The camera doesn’t move that much. The action is moving, and the camera moves with it. It’s not just moving for the sake of moving.
This alone, in my opinion, raises the film a level above so much other cruft out there.
Of course I would be remiss in speaking of the cinematography of Skyfall if I didn’t mention the Shanghai sequence. What an exercise in masterful filmmaking. The sequence I’m speaking about of course is when Bond hitches a ride under an elevator to track down an assassin. The sequence moves on to an area with a lot of glass and lights. It’s an exercise in pure artistry.
And then, there’s Scotland. Ah, Scotland, land of the beautiful scenery it seems. And while we are in Scotland, why not blow up a house at night? Which of course provides a catalyst for some beautiful orange lighting. It is spectacular.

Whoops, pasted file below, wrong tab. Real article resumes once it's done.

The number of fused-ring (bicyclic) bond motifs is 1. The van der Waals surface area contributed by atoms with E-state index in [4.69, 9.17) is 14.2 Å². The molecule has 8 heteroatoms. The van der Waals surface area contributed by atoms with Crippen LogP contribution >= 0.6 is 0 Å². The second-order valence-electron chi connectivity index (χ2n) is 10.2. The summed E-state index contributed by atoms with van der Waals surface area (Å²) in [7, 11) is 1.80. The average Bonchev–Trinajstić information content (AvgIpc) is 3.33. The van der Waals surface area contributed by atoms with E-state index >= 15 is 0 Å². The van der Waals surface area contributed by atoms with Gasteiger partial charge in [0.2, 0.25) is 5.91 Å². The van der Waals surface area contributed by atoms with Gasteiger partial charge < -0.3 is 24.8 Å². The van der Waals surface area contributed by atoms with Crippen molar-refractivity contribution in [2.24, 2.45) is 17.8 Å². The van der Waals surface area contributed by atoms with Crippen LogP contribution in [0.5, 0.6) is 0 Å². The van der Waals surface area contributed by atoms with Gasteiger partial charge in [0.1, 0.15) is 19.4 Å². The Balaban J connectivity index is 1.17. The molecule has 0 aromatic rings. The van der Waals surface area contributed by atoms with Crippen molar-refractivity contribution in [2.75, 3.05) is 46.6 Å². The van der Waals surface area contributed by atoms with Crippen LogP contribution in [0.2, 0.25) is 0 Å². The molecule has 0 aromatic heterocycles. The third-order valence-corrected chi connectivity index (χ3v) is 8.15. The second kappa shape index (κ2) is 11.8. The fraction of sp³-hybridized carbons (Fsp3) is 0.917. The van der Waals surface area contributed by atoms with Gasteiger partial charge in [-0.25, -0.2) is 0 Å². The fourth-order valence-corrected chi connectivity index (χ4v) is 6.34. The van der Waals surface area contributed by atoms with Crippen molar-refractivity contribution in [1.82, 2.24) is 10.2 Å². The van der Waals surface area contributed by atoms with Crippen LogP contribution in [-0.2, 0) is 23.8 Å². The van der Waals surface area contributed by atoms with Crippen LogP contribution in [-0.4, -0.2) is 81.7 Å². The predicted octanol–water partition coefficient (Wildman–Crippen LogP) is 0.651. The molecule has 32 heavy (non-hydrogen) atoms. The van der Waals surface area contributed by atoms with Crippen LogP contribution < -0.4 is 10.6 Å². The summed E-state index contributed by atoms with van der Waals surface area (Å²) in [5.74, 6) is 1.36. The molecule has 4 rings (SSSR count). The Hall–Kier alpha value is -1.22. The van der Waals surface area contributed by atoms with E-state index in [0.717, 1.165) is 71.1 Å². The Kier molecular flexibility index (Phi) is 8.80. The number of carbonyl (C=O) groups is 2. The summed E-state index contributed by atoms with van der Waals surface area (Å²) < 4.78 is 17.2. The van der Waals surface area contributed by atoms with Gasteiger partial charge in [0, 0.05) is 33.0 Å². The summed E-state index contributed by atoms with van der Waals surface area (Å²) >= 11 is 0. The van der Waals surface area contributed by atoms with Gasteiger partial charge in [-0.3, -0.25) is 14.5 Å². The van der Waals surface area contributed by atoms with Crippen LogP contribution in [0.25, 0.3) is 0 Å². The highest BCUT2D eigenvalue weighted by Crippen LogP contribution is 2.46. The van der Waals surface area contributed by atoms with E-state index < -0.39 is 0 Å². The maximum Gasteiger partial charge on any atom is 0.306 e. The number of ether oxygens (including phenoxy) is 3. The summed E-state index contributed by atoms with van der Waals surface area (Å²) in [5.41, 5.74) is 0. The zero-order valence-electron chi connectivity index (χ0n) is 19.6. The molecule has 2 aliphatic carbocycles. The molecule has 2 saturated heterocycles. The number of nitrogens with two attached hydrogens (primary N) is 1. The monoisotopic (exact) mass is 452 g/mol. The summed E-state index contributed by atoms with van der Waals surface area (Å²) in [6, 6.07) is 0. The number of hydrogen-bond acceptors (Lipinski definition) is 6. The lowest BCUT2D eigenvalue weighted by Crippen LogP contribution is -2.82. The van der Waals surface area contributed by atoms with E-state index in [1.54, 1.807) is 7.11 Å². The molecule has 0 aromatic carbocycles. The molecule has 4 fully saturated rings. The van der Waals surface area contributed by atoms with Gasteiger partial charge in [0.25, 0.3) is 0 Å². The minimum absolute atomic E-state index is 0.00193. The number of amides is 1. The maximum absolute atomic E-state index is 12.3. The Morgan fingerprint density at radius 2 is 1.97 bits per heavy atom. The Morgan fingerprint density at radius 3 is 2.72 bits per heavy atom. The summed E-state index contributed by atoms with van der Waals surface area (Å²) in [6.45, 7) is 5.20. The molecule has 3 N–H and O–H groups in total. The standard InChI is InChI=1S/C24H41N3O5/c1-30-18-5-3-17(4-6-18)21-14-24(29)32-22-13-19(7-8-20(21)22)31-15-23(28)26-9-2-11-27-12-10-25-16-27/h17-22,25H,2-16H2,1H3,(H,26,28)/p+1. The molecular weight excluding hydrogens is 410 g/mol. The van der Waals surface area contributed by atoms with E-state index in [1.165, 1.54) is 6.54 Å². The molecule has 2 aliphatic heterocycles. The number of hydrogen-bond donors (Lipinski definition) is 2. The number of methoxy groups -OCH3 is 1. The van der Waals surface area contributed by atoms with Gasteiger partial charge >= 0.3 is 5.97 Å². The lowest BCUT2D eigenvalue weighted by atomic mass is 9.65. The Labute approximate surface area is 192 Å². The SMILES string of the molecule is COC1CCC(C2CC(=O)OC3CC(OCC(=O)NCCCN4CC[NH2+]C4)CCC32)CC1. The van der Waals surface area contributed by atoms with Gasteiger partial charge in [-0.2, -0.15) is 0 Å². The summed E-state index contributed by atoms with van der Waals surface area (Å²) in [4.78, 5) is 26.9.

One thing that was extremely refreshing after the previous two Daniel Craig installments in the Bond franchise is the fact that this film is character driven as opposed to action driven. The first Craig Bond film, Casino Royale was an exercise in poor pacing, with the first half of the film being eaten up by nearly non-stop action, and the mid through late portions of the film being so unbearably dull that I wanted to fall asleep. And Quantum of Solace, though not as bad, was still poorly paced and fairly forgettable.
Skyfall is refreshing in these areas in that I feel the film is well paced between the action and the more character driven moments, plus we learn more about who James Bond is and what drives him, we learn more about M, and we get a decent villain. In fact, M (played by the wonderful Judi Dench) takes a very front and center place in this film. It is a great swan song for the character, and having her so front and center makes the film better in so many ways.